Bromance is in the air for male macaques

Individuals who have strong friendships cope with stress much better than loners.
15 December 2014


Friendships between male monkeys help alleviate stress, a new study has shown.Macaques hugging

A study published in the journal PNAS looked at the strength of bonding among male Barbary macaques to assess the effect on their stress levels. They found that the stronger an individual's social bonds with other males, the less stressed they became when faced with cold weather or aggression from other group members.

The team calculated stress by measuring the levels of stress hormones left behind in the monkeys' droppings. The closeness of monkey friendships is shown by how often they sit together, eat together and groom each other.

In good weather or when they weren't being pushed around by more dominant males, friendships did not have a strong effect on stress hormone levels. It was only when stressful factors increased that the benefits of these close bonds became clear.

The benefits of social bonding have been observed in female groups and mating pairs before, but it is unusual to see it in males. This is because male monkeys, along with many other animal species, are often competing with each other for status, territory, food and females.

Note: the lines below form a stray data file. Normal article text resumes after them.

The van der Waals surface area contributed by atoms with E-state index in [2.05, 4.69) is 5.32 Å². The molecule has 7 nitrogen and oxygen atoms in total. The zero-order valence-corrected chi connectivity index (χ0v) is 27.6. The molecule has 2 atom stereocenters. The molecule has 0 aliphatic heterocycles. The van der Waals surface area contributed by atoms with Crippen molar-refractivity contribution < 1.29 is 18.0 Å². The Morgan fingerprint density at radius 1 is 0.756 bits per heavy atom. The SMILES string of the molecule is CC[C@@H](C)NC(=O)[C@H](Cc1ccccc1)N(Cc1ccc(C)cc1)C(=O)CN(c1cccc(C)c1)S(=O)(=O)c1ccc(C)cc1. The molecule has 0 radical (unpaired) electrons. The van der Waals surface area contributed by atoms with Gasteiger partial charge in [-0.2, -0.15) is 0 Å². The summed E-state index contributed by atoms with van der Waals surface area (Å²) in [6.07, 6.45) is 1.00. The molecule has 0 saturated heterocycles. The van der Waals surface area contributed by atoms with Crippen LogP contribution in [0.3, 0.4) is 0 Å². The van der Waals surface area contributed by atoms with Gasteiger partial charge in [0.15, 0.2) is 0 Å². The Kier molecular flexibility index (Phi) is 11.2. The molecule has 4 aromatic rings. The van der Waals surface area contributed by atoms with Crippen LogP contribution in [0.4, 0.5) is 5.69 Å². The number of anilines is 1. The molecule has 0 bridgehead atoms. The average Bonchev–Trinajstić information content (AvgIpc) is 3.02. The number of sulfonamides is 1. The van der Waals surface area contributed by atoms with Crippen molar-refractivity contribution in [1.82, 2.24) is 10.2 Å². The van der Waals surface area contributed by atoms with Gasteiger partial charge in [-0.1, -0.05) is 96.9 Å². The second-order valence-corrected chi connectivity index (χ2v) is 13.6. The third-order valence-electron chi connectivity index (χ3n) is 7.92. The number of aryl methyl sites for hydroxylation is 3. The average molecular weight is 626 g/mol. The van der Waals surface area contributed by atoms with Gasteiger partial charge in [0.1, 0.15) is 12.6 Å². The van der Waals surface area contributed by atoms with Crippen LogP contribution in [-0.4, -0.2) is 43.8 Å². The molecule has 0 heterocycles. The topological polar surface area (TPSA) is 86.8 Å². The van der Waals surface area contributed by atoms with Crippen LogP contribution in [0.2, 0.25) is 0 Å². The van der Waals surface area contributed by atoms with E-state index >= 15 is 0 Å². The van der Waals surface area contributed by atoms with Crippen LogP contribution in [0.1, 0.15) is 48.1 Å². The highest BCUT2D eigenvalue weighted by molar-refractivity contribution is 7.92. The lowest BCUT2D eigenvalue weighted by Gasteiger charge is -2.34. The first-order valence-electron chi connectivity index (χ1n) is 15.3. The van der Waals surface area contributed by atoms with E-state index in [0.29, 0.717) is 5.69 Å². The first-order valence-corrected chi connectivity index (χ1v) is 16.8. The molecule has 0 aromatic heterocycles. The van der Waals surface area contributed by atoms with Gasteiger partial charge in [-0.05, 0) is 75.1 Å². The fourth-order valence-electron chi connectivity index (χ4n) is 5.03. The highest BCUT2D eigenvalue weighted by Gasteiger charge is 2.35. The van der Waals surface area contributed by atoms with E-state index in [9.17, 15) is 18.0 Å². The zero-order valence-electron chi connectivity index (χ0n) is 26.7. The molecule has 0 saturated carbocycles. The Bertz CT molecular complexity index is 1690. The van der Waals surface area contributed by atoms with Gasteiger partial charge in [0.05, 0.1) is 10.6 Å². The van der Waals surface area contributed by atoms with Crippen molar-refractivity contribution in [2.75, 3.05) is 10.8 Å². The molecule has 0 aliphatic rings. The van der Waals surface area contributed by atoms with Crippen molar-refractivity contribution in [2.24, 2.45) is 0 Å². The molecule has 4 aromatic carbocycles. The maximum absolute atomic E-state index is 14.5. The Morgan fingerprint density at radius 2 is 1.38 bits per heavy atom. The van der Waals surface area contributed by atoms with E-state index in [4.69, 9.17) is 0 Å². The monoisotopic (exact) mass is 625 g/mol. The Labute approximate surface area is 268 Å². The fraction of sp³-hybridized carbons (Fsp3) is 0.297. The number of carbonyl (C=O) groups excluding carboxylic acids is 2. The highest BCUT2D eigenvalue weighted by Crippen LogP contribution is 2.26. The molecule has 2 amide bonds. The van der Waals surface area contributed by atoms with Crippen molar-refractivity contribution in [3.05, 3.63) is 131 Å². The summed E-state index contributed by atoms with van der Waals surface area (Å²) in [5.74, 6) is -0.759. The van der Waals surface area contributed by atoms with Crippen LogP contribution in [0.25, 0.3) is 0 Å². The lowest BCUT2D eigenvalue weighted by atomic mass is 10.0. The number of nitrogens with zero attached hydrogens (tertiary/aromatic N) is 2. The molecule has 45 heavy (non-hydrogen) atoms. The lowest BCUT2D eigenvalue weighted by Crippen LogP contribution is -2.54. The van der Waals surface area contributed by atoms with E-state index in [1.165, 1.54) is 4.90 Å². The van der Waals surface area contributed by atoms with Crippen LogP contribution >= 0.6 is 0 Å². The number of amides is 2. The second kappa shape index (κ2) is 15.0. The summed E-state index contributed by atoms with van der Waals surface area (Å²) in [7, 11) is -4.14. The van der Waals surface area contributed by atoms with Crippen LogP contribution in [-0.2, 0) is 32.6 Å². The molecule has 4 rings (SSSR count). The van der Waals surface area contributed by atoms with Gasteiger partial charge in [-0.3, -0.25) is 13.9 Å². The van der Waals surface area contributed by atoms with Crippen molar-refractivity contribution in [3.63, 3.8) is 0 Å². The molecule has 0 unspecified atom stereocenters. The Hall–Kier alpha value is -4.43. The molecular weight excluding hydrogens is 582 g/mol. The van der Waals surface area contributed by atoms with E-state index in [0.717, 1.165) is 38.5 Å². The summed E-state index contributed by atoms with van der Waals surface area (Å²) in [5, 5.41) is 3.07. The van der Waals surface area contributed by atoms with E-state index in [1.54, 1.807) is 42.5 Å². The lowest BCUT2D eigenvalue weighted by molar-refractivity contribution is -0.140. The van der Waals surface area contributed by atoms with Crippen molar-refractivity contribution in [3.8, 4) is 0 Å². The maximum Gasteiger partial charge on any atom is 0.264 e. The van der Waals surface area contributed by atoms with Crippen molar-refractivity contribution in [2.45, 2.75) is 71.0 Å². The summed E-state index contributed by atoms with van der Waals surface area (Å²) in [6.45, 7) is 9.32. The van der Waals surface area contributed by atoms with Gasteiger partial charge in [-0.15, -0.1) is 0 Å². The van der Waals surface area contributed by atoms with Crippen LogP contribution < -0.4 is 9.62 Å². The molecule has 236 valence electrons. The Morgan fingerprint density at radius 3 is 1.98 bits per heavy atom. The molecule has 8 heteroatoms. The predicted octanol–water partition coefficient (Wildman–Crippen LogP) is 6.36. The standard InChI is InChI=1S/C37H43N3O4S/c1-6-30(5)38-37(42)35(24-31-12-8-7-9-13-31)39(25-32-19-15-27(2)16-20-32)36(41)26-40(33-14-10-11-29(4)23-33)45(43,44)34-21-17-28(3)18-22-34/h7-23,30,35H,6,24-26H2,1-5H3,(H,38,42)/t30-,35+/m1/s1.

The exact benefits to the monkeys of reduced stress levels are still to be confirmed, but it is known that high stress levels are not only harmful to mental health but physical health as well. This applies to humans as well as other primates. Stress can weaken your immune system, interrupt vital sleep patterns and slow down growth and healing. It can even shorten your lifespan.

According to Chris Young, a member of the team from Göttingen and Lincoln Universities who carried out the research: "In times of need keeping a few close companions, like we see in the Barbary macaques, is a very important thing."


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